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January 27, 2015 / 7 Shevat, 5775
 
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Women’s Rights in Egypt

Egyptian men ride a bus in Cairo.

Egyptian men ride a bus in Cairo.
Photo Credit: Melanie Fidler/Flash90

Islamist Members of Parliament in Egypt are trying to deprive Egyptian women of their basic rights by introducing several controversial draft laws that, if passed, will bring Egypt back to the Middle Ages:

– The website Ahram Online reports that Islamists wants to cancel Law 1 of the year 2000, known as the Khula Law, which acts as an alternative route for women whose husbands refuse to grant them a divorce. Through the Khula Law, courts grant women a divorce so long as they return the dowry paid by her husband prior to the marriage. Law 1 of the year 2000 was considered a step forward in women rights. Before that, Egyptian women did not have the right to divorce their husbands on their own terms.

Khula Law’s opponents argue that a woman should not be able to ask for divorce, as it is against Islamic Sharia law. As reported by the news agency AINA, the Islamist lawmaker and main Khula Law’s opponent, Mohamed El-Omda, has argued that the process is an offense to the Sharia and that is a poorly hidden attempt to Westernize Egypt.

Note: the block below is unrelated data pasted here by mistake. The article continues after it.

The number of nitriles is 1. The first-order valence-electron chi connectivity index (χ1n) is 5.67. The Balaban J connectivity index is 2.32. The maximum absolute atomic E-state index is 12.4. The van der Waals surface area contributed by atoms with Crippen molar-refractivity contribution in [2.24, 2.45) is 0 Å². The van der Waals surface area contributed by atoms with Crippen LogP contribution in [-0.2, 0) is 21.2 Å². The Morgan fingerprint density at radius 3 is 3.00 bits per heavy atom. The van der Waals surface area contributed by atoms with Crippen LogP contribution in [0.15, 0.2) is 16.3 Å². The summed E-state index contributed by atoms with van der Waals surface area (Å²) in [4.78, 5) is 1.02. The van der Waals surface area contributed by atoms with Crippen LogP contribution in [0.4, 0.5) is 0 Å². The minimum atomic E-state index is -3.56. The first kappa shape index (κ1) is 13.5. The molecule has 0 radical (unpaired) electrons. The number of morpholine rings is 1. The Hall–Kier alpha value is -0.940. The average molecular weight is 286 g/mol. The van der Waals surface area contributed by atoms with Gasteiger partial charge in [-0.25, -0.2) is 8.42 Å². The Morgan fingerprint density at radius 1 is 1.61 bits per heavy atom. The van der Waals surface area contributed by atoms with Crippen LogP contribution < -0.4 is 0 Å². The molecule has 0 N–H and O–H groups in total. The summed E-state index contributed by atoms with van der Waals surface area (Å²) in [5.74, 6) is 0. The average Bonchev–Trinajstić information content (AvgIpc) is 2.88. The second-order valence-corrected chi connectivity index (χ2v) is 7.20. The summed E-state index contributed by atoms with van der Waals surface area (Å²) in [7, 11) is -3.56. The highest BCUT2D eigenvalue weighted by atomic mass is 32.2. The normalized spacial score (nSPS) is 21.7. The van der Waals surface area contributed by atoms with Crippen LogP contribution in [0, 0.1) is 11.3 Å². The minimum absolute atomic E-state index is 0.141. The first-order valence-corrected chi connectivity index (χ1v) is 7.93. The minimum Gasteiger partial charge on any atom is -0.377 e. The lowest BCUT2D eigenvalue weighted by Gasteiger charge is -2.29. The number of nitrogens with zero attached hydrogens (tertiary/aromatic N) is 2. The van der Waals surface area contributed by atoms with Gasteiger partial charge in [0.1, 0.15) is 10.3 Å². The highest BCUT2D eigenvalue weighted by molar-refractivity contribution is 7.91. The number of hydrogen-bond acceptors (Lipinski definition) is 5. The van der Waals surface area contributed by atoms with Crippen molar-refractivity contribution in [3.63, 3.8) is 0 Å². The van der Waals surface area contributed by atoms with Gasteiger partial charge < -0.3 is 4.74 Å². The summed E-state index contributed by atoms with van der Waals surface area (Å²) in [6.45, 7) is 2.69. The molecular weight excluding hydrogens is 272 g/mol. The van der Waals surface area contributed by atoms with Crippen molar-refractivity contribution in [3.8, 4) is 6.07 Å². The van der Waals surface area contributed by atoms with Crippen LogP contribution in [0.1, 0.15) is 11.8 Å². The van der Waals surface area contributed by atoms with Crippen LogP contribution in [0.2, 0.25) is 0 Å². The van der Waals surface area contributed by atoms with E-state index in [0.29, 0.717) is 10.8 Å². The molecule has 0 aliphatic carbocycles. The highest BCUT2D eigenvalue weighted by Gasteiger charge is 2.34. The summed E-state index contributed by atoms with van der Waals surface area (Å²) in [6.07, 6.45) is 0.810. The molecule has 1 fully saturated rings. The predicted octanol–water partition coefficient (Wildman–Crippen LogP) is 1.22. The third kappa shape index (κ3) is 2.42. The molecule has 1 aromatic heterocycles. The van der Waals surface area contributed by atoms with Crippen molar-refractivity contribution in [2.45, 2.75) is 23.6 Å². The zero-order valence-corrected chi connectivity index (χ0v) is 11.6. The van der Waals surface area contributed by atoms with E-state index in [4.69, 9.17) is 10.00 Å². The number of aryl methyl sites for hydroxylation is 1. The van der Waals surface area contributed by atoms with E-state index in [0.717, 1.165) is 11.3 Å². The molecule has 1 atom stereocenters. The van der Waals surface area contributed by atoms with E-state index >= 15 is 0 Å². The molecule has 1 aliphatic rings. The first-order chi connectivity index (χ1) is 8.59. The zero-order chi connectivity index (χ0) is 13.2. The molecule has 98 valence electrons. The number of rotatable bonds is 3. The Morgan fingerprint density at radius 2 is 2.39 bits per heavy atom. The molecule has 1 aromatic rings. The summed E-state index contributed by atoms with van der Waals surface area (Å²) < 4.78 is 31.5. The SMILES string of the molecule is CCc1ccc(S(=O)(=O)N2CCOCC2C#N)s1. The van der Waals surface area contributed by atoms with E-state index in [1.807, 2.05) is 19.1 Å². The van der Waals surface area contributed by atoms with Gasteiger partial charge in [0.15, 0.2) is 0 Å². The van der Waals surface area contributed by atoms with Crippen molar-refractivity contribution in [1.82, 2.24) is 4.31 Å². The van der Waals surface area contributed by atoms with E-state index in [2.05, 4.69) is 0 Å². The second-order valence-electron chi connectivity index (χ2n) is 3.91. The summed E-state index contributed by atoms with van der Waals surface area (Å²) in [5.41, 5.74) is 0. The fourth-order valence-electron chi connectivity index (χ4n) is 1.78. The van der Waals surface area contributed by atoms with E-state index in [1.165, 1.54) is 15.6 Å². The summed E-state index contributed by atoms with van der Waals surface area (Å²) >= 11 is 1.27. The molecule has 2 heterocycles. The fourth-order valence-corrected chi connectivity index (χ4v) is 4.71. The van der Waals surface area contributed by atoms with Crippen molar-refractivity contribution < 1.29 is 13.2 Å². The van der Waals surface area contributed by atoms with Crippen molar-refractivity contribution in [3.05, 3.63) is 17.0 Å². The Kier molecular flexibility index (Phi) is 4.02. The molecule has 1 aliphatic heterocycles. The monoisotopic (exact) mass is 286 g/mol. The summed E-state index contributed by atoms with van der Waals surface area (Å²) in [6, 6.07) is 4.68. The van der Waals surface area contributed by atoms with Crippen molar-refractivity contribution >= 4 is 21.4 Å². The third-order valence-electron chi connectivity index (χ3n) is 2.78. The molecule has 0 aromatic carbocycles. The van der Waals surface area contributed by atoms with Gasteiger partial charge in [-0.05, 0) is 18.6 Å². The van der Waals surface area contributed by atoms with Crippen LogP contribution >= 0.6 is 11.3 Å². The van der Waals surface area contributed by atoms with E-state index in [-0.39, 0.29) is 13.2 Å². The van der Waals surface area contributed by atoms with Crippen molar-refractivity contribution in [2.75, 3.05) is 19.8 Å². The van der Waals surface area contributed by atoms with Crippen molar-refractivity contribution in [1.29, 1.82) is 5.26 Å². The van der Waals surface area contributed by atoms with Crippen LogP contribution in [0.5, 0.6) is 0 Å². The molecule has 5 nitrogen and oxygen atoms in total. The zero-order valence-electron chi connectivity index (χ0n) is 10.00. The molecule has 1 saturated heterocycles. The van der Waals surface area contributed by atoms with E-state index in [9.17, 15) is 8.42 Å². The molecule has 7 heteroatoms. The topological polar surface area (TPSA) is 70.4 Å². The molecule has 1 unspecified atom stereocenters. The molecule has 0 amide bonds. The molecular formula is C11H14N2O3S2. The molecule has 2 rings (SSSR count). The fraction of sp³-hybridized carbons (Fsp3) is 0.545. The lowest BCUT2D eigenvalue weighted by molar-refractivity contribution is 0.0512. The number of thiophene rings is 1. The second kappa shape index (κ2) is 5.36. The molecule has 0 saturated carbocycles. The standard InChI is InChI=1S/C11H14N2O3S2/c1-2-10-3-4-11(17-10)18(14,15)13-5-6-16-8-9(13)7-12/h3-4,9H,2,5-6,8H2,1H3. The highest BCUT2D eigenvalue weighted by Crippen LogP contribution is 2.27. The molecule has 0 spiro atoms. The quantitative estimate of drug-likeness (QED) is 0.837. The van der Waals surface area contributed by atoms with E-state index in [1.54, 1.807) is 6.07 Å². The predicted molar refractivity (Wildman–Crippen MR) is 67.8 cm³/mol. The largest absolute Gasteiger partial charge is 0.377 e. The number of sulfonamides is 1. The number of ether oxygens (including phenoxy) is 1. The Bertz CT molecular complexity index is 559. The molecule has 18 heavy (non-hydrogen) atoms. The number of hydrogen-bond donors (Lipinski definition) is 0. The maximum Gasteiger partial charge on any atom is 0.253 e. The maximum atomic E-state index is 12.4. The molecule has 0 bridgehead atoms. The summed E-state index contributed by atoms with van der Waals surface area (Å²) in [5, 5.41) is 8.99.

– According to media reports, Islamist parties are also preparing a draft law for early marriage that would permit girls to get married at the age of 14 instead of 18. As reported by Ahram Online, in the past few months, Salafist MPs have argued that there should be no minimum age for marriage for either sex, explaining that in the Sharia Law, an age for marriage is not specified.

Women activists are trying to campaign against this draft. “A license to drive, and to even vote, requires you to be 18 years old or older. Are those things more important than being a parent and forming a family?” said Azza Soliman, a legal assistant at the Centre for Egyptian Women. As reported by Ahram Online, she added she believes it is wrong to set the age of marriage below 18, or even “12, as some imply.”